The Federal Court has held that a terminated employee is not
entitled to retain documents after termination for the purposes of
prosecuting a claim against the employer.
Armstrong World Industries suspended its CFO on account of
bullying allegations and dismissed him eight days afterward. The
CFO made a general protections claim under s 340 Fair Work Act
2009 (Cth). There was a conciliation conference to resolve the
claim, to which the CFO took two folders of documents.
Representatives from Armstrong observed that those folders
contained its documents. When the conference failed to produce a
settlement, the Fair Work Commission certified that the dispute
could be litigated within a window of time.
Within three days left before that window closed, Armstrong
World Industries sought an injunction for the destruction of its
documents and their electronic copies in the possession of the CFO.
In retaining those documents, Justice Beach found that the CFO had
contravened s 183 of the Corporations Act 2001 (Cth),
prohibiting the use of company documents for personal advantage.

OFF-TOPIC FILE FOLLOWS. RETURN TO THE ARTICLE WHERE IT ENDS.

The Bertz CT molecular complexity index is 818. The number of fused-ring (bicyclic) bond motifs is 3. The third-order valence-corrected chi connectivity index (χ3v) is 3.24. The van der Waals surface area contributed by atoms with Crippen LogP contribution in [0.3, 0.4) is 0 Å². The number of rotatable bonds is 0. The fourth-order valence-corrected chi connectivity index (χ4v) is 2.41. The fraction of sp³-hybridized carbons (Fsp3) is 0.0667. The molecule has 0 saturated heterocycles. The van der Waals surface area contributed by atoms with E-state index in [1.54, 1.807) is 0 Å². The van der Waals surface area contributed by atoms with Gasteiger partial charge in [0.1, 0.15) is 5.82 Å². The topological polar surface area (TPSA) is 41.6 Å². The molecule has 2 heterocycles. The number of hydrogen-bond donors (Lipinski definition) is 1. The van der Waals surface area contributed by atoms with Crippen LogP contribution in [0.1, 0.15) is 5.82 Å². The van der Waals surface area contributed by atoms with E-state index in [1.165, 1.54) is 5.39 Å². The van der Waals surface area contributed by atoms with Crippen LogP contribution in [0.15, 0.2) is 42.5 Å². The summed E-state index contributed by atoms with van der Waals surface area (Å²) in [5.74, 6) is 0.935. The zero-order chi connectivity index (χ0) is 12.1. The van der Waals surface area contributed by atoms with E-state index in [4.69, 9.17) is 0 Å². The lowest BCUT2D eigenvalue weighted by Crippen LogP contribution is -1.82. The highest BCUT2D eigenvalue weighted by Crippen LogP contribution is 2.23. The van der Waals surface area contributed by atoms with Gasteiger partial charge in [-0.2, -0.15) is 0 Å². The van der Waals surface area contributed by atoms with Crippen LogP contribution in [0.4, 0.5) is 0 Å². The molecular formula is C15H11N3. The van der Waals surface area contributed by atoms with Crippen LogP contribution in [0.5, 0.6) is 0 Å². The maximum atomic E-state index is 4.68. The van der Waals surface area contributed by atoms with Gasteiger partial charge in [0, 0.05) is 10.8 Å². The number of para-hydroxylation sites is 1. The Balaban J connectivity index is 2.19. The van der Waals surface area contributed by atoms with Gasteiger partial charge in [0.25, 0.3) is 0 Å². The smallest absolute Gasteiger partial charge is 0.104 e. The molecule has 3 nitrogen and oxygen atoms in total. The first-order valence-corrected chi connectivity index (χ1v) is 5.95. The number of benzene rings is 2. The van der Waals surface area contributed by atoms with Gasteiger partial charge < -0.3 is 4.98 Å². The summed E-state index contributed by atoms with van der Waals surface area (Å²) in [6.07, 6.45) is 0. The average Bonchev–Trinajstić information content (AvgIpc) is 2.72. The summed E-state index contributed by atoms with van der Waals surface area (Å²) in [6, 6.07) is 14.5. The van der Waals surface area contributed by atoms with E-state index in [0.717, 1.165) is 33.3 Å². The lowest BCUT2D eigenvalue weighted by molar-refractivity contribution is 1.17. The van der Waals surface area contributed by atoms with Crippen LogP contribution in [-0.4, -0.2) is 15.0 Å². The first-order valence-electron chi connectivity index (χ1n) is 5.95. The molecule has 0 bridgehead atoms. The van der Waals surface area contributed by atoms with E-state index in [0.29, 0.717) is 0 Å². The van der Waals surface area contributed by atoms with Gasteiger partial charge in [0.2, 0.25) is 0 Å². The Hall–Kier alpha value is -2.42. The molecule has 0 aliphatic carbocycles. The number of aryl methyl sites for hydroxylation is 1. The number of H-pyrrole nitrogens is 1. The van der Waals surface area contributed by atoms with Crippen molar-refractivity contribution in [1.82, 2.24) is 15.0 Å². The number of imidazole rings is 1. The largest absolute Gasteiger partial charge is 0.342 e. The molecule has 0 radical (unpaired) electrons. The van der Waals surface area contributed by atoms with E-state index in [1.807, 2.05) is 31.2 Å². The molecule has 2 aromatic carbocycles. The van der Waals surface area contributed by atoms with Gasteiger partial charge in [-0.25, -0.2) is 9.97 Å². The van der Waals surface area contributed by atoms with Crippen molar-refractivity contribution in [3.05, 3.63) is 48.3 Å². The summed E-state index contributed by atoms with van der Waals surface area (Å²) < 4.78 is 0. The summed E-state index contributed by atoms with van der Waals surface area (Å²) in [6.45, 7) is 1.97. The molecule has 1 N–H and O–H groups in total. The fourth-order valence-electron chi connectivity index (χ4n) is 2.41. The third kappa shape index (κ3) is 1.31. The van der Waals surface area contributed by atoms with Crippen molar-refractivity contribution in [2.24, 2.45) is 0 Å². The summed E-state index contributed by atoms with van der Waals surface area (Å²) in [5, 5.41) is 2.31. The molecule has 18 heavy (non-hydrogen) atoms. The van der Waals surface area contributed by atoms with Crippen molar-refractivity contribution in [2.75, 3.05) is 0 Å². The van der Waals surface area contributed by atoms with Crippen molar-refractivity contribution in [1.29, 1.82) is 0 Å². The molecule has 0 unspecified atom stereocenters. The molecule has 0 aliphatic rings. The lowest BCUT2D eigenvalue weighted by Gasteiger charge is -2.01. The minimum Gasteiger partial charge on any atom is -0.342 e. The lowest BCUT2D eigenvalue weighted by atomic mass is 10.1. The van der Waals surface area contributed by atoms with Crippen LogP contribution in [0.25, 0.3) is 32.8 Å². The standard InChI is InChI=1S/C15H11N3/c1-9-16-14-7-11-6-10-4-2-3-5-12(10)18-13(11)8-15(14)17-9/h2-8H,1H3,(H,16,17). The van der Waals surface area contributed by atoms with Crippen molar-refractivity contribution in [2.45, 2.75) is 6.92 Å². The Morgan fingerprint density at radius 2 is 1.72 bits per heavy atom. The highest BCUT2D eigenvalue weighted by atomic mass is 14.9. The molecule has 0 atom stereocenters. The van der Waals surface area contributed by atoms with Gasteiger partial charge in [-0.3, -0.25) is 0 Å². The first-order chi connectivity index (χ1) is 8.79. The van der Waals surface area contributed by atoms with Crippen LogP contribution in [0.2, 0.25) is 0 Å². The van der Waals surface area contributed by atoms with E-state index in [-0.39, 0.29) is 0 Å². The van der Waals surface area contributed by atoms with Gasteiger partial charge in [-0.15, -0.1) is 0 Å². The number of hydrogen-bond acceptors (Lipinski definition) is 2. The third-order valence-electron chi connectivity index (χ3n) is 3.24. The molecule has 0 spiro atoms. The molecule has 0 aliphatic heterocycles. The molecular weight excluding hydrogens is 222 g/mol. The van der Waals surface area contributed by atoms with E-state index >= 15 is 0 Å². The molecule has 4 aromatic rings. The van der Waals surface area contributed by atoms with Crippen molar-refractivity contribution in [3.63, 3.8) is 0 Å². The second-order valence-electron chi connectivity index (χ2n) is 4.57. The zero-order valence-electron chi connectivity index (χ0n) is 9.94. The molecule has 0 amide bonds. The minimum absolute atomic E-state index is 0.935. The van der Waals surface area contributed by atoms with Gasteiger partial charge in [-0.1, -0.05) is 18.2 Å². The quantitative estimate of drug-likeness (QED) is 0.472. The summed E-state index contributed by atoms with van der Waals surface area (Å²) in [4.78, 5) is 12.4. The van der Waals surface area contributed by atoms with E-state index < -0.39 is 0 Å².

The CFO argued that the documents were necessary for the
prosecution of his claim, but Justice Beach noted that the
reverse-onus provisions of the Fair Work Act 2009 relieved
him of an obligation to provide evidence. Nevertheless, the CFO
could obtain access to the documents by legitimate means such as
Lessons for Employers
This decision gives employers a strong basis to request and
recover documents from terminated employees and grounds to take
back those documents notwithstanding any claim that might be
required by the employee for the conduct of litigation.
Furthermore, employers should note that such documents cannot be
used by directors and officers against the company unless they are
The content of this article is intended to provide a general
guide to the subject matter. Specialist advice should be sought
about your specific circumstances.
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